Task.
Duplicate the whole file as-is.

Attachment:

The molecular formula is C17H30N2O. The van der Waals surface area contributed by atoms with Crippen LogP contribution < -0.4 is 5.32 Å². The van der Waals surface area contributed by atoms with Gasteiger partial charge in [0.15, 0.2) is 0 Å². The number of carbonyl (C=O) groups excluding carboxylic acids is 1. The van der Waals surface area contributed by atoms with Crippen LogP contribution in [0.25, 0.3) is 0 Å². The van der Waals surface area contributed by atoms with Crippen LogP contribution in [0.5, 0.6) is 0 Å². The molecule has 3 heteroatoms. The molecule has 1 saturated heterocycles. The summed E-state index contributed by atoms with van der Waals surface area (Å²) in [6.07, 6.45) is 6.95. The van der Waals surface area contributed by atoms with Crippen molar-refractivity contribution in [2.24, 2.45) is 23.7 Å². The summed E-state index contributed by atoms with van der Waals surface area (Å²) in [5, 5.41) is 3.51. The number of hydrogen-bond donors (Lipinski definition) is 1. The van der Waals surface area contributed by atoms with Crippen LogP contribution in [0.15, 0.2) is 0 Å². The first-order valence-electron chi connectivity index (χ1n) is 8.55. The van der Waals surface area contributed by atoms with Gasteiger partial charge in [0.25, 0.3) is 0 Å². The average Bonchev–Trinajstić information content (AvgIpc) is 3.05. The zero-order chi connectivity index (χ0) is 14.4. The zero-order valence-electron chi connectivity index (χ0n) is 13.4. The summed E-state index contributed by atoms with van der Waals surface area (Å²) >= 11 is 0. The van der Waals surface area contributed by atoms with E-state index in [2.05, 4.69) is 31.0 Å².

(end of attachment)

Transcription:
The molecular formula is C17H30N2O. The van der Waals surface area contributed by atoms with Crippen LogP contribution < -0.4 is 5.32 Å². The van der Waals surface area contributed by atoms with Gasteiger partial charge in [0.15, 0.2) is 0 Å². The number of carbonyl (C=O) groups excluding carboxylic acids is 1. The van der Waals surface area contributed by atoms with Crippen LogP contribution in [0.25, 0.3) is 0 Å². The van der Waals surface area contributed by atoms with Crippen LogP contribution in [0.5, 0.6) is 0 Å². The molecule has 3 heteroatoms. The molecule has 1 saturated heterocycles. The summed E-state index contributed by atoms with van der Waals surface area (Å²) in [6.07, 6.45) is 6.95. The van der Waals surface area contributed by atoms with Crippen molar-refractivity contribution in [2.24, 2.45) is 23.7 Å². The summed E-state index contributed by atoms with van der Waals surface area (Å²) in [5, 5.41) is 3.51. The number of hydrogen-bond donors (Lipinski definition) is 1. The van der Waals surface area contributed by atoms with Crippen LogP contribution in [0.15, 0.2) is 0 Å². The first-order valence-electron chi connectivity index (χ1n) is 8.55. The van der Waals surface area contributed by atoms with Gasteiger partial charge in [0.25, 0.3) is 0 Å². The average Bonchev–Trinajstić information content (AvgIpc) is 3.05. The zero-order chi connectivity index (χ0) is 14.4. The zero-order valence-electron chi connectivity index (χ0n) is 13.4. The summed E-state index contributed by atoms with van der Waals surface area (Å²) >= 11 is 0. The van der Waals surface area contributed by atoms with E-state index in [2.05, 4.69) is 31.0 Å².